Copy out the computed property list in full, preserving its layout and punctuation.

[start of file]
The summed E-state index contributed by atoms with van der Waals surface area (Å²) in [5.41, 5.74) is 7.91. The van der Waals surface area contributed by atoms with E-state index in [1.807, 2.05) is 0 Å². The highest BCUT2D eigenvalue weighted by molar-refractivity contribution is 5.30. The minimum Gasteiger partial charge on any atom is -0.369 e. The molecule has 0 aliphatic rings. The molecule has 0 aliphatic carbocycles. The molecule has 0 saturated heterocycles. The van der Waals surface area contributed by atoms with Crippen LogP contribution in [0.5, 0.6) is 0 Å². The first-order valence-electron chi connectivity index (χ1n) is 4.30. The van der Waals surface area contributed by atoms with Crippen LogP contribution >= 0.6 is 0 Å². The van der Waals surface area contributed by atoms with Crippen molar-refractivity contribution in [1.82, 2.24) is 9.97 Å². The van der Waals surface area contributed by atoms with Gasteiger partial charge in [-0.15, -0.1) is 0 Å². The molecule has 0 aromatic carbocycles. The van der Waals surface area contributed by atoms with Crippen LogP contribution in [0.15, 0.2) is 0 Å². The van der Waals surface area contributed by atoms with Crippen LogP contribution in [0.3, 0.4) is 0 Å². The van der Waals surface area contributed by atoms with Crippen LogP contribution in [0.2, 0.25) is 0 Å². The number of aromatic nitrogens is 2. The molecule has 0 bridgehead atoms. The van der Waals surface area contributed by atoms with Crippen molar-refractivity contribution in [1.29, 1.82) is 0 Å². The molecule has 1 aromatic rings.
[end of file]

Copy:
The summed E-state index contributed by atoms with van der Waals surface area (Å²) in [5.41, 5.74) is 7.91. The van der Waals surface area contributed by atoms with E-state index in [1.807, 2.05) is 0 Å². The highest BCUT2D eigenvalue weighted by molar-refractivity contribution is 5.30. The minimum Gasteiger partial charge on any atom is -0.369 e. The molecule has 0 aliphatic rings. The molecule has 0 aliphatic carbocycles. The molecule has 0 saturated heterocycles. The van der Waals surface area contributed by atoms with Crippen LogP contribution in [0.5, 0.6) is 0 Å². The first-order valence-electron chi connectivity index (χ1n) is 4.30. The van der Waals surface area contributed by atoms with Crippen LogP contribution >= 0.6 is 0 Å². The van der Waals surface area contributed by atoms with Crippen molar-refractivity contribution in [1.82, 2.24) is 9.97 Å². The van der Waals surface area contributed by atoms with Gasteiger partial charge in [-0.15, -0.1) is 0 Å². The molecule has 0 aromatic carbocycles. The van der Waals surface area contributed by atoms with Crippen LogP contribution in [0.15, 0.2) is 0 Å². The van der Waals surface area contributed by atoms with Crippen LogP contribution in [0.3, 0.4) is 0 Å². The van der Waals surface area contributed by atoms with Crippen LogP contribution in [0.2, 0.25) is 0 Å². The number of aromatic nitrogens is 2. The molecule has 0 bridgehead atoms. The van der Waals surface area contributed by atoms with Crippen molar-refractivity contribution in [1.29, 1.82) is 0 Å². The molecule has 1 aromatic rings.